As with other enforcement strategies, the primary costs are for law enforcement time and training. The time to conduct a DRE evaluation is approximately 1 hour. Training includes 72 hours of classroom instruction and approximately 50 hours of field work (NHTSA, 2018c). In addition, DREs must be recertified every 2 years. At a minimum this involves four acceptable evaluations since the date of last certification, 8 hours of recertification training, and submission of an updated Curriculum Vitae and rolling log to the appropriate coordinator for review (ICAP, n.d.). The time required for ARIDE training is considerably less, involving 16 hours of classroom instruction (NHTSA, 2018).

Time to Implement:

Drug-impaired driving enforcement can be integrated into other enforcement activities within 3 months; however, time will be needed to train DREs in detecting drug impairment. DRE training consists of 72 hours of classroom instruction, and DRE candidates are also required to perform several supervised field evaluations to become certified (Compton et al., 2009). Providing ARIDE training takes less time to deliver (16 classroom hours), but principal instructors must have suitable qualifications, including current certification as a DRE and completion of the NHTSA/IACP Instructor Development Course (NHTSA, 2018).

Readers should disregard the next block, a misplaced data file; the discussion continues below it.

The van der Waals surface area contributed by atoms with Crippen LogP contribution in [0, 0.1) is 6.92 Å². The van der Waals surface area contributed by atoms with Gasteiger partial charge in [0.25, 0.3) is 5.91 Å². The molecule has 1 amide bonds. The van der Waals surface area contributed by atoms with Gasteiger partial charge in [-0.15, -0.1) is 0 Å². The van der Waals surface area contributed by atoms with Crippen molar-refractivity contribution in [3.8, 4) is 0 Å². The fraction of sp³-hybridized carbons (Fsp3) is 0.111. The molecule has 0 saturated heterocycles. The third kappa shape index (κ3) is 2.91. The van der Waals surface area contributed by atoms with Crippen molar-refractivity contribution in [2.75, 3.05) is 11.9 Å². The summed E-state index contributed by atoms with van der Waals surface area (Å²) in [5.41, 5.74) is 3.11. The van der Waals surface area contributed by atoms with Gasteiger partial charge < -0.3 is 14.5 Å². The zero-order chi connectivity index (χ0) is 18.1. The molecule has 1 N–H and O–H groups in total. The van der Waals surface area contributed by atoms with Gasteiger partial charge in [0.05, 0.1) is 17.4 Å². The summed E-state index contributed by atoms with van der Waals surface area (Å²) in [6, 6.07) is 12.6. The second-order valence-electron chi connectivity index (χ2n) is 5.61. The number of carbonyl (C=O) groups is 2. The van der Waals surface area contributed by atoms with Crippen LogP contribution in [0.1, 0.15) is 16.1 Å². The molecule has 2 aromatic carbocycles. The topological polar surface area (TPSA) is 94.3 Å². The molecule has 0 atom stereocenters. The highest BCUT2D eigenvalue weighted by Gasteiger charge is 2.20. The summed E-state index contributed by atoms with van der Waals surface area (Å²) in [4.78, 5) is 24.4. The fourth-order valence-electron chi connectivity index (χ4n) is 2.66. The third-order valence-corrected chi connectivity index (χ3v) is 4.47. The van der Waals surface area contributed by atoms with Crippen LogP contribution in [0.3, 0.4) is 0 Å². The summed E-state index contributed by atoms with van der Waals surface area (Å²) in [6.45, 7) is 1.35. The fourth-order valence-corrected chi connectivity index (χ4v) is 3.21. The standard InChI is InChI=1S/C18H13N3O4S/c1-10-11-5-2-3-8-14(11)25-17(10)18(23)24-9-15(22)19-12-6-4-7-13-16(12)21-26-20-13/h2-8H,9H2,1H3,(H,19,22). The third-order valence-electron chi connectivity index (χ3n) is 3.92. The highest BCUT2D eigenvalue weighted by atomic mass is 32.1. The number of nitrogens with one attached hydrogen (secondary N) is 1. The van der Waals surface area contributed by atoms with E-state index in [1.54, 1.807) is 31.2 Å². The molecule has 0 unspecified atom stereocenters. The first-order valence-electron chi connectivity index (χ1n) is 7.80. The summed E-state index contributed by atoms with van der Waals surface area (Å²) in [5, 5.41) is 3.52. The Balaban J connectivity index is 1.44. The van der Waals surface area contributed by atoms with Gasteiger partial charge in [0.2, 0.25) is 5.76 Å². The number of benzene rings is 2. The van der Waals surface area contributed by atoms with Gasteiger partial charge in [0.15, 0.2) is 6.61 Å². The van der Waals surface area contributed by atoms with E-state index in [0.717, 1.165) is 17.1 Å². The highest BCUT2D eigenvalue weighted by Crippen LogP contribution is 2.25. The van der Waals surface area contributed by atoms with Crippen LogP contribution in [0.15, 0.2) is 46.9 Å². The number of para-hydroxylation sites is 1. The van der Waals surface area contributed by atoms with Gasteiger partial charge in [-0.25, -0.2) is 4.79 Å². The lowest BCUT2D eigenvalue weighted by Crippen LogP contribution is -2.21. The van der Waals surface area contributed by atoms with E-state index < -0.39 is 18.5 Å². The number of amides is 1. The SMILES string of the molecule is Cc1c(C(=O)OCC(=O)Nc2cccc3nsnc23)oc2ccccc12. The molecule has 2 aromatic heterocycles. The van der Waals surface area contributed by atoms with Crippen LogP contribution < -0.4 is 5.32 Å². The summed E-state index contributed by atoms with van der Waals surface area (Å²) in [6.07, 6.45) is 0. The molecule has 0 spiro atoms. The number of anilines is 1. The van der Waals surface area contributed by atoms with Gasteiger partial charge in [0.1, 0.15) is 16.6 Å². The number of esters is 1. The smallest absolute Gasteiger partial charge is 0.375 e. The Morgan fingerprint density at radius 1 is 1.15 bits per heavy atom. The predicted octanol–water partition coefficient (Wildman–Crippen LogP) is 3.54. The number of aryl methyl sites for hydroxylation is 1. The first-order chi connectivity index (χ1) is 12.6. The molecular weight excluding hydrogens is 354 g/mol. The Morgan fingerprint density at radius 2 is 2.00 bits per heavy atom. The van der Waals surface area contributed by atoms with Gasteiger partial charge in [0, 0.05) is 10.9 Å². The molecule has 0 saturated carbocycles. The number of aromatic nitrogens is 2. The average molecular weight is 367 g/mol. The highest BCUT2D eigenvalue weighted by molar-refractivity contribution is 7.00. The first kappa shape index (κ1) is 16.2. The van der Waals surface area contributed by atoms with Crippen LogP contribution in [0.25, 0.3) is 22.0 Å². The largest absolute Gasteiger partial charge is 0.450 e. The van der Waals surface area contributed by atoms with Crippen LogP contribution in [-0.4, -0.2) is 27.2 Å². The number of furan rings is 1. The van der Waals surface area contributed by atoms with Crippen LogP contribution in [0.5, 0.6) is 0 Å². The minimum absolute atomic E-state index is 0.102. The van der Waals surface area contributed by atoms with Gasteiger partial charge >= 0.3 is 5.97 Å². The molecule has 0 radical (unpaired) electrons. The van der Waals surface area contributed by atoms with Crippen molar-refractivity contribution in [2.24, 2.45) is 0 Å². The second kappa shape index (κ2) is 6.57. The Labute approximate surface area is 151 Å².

Other Considerations:

Drug-impaired driving enforcement shares many of the same issues cited under drug-impaired-driving laws (see Drug-Impaired-Driving Laws – Other Considerations). For example, drug-impaired driving enforcement has equity implications if people of color are disproportionately stopped, evaluated for drug impairment, arrested, convicted, and penalized; therefore, drug-impaired driving enforcement activities should be monitored for potential racial and ethnic bias. If bias is found, prompt action should be taken.

[1] The seven drug categories established by the DEC are cannabis, CNS depressants, CNS stimulants, dissociative anesthetics, hallucinogens, inhalants, and narcotic analgesics (NHTSA, 2018b).